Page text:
The Westway Debate: A Symptom of NYC’s Homeless Crisis

I had just had been up to check the Steinway Mansion when I saw the flyer in a local shop window broadcasting the community meeting about Westway that week.   I asked one of the shopkeepers what it was about.

“Oh, they are trying to turn the Westway Motor Inn into a homeless shelter again and people are worried the residents will increase crime and lower property values. “

That annoyed me to no end and I found the insensitivity baffling.  Homelessness has been an issue in this country for years and I have always believed that our society has a responsibility to address this issue.   Didn’t many Americans face homelessness and, some, become homeless during the Great Recession several years ago?  Are people insensitive because in Astoria the homeless are not as visible as some other parts of New York City?   I thought the best way to channel my initial questioning and concerns was to do some online research.  I was familiar with the location of the proposed shelter and had questions about its appropriateness for women and children.

The first surprise was the former director of the Department of Homeless Services, Seth Diamond, agreed in 2012 Westway was not a good location for a homeless shelter. Seth Diamond’s work at the Department of Homeless Services got the attention of the Obama administration to appoint him Director of Hurricane Sandy Recovery in 2013 before Mr. Diamond went on to be CEO of MetroPlus HealthPlan (see Sandy Recovery Official Leaving Key State Post). Has the present director of Homeless Services reviewed thoroughly his former director’s decision to not have a shelter at the Westway Motor Inn? If so, why has the Department of Homeless Services changed its mind?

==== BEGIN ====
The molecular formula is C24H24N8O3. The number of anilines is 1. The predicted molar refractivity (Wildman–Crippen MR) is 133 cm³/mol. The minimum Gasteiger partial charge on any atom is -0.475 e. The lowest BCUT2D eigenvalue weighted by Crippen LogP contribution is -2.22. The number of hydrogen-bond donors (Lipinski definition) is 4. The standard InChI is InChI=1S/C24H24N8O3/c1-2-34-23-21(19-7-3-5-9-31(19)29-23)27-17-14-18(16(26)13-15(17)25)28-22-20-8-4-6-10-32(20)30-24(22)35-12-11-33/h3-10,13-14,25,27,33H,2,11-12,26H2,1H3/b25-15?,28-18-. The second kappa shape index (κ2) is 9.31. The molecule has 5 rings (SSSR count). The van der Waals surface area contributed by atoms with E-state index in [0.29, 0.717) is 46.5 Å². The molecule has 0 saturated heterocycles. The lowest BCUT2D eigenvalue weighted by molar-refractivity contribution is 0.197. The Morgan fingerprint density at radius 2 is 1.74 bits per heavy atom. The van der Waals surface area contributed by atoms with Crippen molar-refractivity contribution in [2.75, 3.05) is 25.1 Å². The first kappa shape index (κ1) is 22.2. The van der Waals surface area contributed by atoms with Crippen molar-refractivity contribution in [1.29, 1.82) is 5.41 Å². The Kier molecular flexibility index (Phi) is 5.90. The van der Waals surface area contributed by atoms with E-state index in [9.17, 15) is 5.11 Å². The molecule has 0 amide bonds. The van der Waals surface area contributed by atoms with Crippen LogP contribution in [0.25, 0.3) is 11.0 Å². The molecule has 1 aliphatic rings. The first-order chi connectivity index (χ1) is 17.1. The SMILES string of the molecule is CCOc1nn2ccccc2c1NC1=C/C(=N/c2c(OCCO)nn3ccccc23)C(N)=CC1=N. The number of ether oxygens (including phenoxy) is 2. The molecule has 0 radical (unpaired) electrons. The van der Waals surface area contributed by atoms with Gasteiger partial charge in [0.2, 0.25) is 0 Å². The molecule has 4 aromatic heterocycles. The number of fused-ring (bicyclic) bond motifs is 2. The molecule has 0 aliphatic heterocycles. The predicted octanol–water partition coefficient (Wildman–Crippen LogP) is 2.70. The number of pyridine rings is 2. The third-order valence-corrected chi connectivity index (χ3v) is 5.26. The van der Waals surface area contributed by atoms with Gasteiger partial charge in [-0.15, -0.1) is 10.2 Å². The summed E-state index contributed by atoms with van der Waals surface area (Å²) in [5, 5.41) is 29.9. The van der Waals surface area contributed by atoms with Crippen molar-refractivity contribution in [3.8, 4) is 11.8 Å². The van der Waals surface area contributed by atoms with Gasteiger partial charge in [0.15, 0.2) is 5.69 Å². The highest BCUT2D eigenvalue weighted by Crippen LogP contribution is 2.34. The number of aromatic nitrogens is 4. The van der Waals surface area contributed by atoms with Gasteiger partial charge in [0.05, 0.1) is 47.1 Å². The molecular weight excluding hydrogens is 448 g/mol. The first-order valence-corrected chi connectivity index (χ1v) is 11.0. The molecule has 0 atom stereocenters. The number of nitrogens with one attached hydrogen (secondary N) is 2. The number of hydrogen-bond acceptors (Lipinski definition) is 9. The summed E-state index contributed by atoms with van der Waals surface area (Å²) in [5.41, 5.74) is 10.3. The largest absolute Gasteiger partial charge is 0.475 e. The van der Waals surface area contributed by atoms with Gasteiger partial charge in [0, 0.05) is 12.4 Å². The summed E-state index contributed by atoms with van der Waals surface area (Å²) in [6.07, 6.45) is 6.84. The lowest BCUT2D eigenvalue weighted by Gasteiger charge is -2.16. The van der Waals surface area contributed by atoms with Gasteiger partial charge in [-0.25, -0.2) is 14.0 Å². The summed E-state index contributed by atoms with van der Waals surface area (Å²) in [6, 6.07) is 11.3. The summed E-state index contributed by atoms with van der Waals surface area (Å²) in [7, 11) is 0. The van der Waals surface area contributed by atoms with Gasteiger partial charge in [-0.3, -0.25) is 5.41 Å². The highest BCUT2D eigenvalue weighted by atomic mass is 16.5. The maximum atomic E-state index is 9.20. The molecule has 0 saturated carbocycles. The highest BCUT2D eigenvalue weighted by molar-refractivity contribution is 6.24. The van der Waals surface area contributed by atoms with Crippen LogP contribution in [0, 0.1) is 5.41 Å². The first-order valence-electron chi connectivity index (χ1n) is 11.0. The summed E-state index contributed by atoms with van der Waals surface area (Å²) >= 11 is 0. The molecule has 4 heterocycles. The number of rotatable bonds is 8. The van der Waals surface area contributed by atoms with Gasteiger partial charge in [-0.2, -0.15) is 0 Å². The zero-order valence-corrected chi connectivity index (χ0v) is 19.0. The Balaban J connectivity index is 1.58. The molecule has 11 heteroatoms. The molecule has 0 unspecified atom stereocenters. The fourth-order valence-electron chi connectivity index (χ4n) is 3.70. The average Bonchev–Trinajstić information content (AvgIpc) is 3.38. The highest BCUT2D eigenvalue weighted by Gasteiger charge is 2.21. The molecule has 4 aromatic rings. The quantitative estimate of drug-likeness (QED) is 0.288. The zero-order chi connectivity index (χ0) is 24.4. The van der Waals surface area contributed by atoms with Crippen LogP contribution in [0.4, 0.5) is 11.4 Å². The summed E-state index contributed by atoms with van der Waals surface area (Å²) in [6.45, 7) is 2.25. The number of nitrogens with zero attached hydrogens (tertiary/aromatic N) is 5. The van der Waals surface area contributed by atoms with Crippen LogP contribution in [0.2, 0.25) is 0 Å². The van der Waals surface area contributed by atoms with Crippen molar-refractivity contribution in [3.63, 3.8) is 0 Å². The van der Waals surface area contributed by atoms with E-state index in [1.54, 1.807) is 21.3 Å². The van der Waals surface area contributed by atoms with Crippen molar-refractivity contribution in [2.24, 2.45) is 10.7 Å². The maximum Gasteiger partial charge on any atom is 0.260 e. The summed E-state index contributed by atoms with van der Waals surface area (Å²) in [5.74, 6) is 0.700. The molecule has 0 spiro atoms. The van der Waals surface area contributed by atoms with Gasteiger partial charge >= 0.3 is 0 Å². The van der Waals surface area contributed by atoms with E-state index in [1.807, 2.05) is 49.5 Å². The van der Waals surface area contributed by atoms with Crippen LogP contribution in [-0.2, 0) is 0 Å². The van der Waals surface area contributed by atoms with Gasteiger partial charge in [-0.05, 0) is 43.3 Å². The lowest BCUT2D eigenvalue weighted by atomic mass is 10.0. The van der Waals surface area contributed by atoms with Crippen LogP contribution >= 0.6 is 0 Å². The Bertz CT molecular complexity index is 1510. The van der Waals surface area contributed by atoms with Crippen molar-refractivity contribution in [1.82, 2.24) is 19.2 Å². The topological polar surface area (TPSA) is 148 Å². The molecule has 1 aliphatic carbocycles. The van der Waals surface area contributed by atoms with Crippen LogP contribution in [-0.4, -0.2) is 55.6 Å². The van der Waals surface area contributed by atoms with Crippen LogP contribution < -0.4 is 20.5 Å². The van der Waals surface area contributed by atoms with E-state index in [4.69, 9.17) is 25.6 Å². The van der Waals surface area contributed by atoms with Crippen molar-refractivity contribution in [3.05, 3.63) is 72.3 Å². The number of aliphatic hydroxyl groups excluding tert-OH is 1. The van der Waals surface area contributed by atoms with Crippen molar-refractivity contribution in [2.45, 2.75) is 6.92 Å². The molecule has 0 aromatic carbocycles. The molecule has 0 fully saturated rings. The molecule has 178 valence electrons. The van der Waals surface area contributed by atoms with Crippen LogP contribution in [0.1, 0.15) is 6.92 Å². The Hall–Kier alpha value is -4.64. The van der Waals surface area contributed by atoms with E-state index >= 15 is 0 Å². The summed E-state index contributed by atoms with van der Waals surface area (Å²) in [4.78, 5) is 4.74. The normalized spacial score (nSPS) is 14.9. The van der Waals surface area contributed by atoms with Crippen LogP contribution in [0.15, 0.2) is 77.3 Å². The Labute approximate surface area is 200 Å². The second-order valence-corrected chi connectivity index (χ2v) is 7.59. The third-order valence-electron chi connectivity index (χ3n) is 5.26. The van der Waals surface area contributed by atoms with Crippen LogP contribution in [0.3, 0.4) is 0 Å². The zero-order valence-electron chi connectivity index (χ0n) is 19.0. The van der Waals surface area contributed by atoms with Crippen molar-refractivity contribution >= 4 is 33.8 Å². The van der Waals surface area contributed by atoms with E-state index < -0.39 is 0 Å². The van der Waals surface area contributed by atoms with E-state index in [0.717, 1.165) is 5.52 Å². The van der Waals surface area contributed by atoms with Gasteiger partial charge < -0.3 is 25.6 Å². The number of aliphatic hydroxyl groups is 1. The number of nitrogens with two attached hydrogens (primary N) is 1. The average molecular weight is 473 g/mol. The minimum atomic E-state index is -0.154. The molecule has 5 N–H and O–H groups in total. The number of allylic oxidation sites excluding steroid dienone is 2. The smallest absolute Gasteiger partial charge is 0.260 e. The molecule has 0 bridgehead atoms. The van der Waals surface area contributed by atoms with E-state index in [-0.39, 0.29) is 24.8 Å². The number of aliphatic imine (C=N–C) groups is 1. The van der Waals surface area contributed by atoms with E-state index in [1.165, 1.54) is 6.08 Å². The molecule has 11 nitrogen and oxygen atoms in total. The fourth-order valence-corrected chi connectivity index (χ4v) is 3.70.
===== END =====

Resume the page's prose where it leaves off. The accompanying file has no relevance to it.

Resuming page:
The second surprise was learning how little financial support there now exists to get people permanently out of the shelter system.  Since 2011 when then Mayor Bloomberg discontinued the Advantage program which provided rental subsidies to families just out of shelters, the Department of Homeless Services has had the onerous task to find shelter for a population that has escalated to over 54,000 people EVERY NIGHT, according to Coalition for the Homelessness’ “Basic Facts About Homelessness: New York City Data and Charts”.    This is the equivalent to finding housing for the entire population of Hoboken, New Jersey.

Furthermore, federal government cutbacks in 2005 in subsidies to NYC for its Section 8 Housing demanded action – especially for communities like Astoria which has Queensbridge Houses, Astoria Houses, Ravenswood Houses, and Woodside Houses within or on its borders.   The Bloomberg administration between 2005 -2011 developed rent subsidy programs to replace the loss of federal funds but failed to reduce the increases in homelessness. For some, Bloomberg’s subsidies were considered a modest success (especially for middle-income housing with such developments as Hunters Point South in Long Island City)  while critics thought it well-intended but seriously flawed (read for example, Mayor Bloomberg’s Failed Homeless Policies Are Affecting Landlords Too).